"Is Hayden the male Feist?" is a question I'd ask if this was a column in The Province, and I'd never heard of Hayden, and was trying to work Feist into the mix so people would actually read it. And yet lo, here they are, butting up against each other in a battle for Canadian supremacy. 
"Bass Song" pretty much summarises Hayden for me. It starts like this:
The day after the storm

I didn't leave the house at all

They assumed from the lack of prints in the snow

That I had been away for some time
And it ends like this: And I couldn't find shit

So I grabbed my bass guitar by the neck and held it above me
Both songs are about winter snow, only in Feist's rural fantasy it sits on rambling roads, whereas for Hayden it begins what sounds like a personal apocalypse. Call me a romantic, but I prefer the Feist idyll.
Winner: "Mushaboom"
3. "A Speculative Fiction" by Propagandhi vs.  6. "Sweet Jane" by Cowboy Junkies
I can't even pretend for this one.
Winner: "Sweet Jane"
4. "Nautical Disaster" by The Tragically Hip vs. 5. "Head Over Feet" by Alanis Morissette
Canadians everywhere were plagued with broken ankles when they leapt from the Alanis Morissette bandwagon, sliding as she did from young actor to teen pop... "sensation"... to Grammy-winning artist to annoying mouthpiece for who knows what she believes. Not even a bizarre cameo as God in Kevin Smith's Dogma could save her.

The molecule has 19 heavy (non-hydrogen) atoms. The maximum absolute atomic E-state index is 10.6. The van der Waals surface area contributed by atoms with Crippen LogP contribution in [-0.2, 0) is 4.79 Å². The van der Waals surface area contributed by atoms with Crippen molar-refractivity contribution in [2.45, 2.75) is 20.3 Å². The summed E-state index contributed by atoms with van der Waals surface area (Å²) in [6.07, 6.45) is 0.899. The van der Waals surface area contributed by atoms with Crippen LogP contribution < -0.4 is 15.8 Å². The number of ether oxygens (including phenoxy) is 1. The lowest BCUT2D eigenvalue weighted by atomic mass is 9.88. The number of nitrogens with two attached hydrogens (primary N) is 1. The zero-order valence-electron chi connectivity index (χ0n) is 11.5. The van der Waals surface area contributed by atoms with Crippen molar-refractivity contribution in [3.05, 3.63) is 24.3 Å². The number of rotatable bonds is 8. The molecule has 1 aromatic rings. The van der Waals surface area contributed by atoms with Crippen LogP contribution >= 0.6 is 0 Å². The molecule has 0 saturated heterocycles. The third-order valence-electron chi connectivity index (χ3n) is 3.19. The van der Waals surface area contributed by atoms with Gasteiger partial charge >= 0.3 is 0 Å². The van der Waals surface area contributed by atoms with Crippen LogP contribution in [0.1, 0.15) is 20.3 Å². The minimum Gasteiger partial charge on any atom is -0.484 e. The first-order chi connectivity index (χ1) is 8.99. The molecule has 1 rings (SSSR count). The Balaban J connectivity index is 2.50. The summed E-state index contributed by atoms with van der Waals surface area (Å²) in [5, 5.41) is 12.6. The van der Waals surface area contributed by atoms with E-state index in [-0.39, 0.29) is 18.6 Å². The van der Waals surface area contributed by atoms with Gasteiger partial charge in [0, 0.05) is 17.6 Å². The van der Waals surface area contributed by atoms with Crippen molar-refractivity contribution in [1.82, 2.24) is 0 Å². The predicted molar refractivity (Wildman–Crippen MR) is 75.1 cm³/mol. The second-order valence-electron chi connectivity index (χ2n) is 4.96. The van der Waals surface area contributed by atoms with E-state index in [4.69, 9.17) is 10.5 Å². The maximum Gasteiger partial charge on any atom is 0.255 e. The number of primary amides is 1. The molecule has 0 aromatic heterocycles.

Jagged Little Pill is a revisionist album, in that its 30-plus million in sales have aged, over the intervening years, to an attitude of complete and utter derision. "You Oughta Know" got all the press because she referenced -- heaven forfend -- oral sex in a theatre, but let's not forget "Ironic" for introducing millions to the idea by having not a single example of it, and the as-deep-as-a-high-school-grad-quote "You Learn". 
That a complete gem like "Head Over Feet" would be buried in amongst all that drivel, like a perfect plum at a McDonald's buffet, is a triumph, even if the central metaphor actually references a biological reality. In a way that's its entire point -- that a defining characteristic of love can be how completely normal it makes you feel.
All that said even I know it's not a better song than "Nautical Disaster", the Hip's fabulously literal but still evocative ode to seafaring tragedy. It lives to fight another day.
Winner: "Nautical Disaster"
4. "No One Needs to Know" by Shania Twain vs. 5. "Let Your Backbone Slide" by Maestro Fresh Wes
This is why you bother setting out 64 songs and pitting them against each other for the space of (for now) six columns: to discuss whether Shania Twain or Maestro Fresh Wes wrote a more definitively Canadian song.
Since "Backbone" was a Sean Minogue pick, I asked him for his input:
He said: "'Let Your Backbone Slide' was the reason I learned how to do a backhand-spring as a kid. There's no other acceptable way to dance to this song."
Strong words, my friend. On the list of Canadian rap songs that don't make you crumble inwardly like a shamed turtle, "Backbone" is at the very top, and while it hardly sounds fresh -- the samples, beat, and couplet rhymes placing it squarely in its timeframe -- it still sounds good. Very, very good.
I might be alone in thinking "No One Needs to Know" is an amazing song, and I'm fine with that. If a softly sung, deeply felt tribute to the silliness of love isn't deep enough to be considered great, maybe I don't care about greatness. (Not true. I care deeply.)
That said, "Backbone" told us that Canadians were just as capable of crafting excellent hip hop as any other culture. That so few Canadians have backed that claim up since the Maestro is fodder for another column.
Winner: "Let Your Backbone Slide"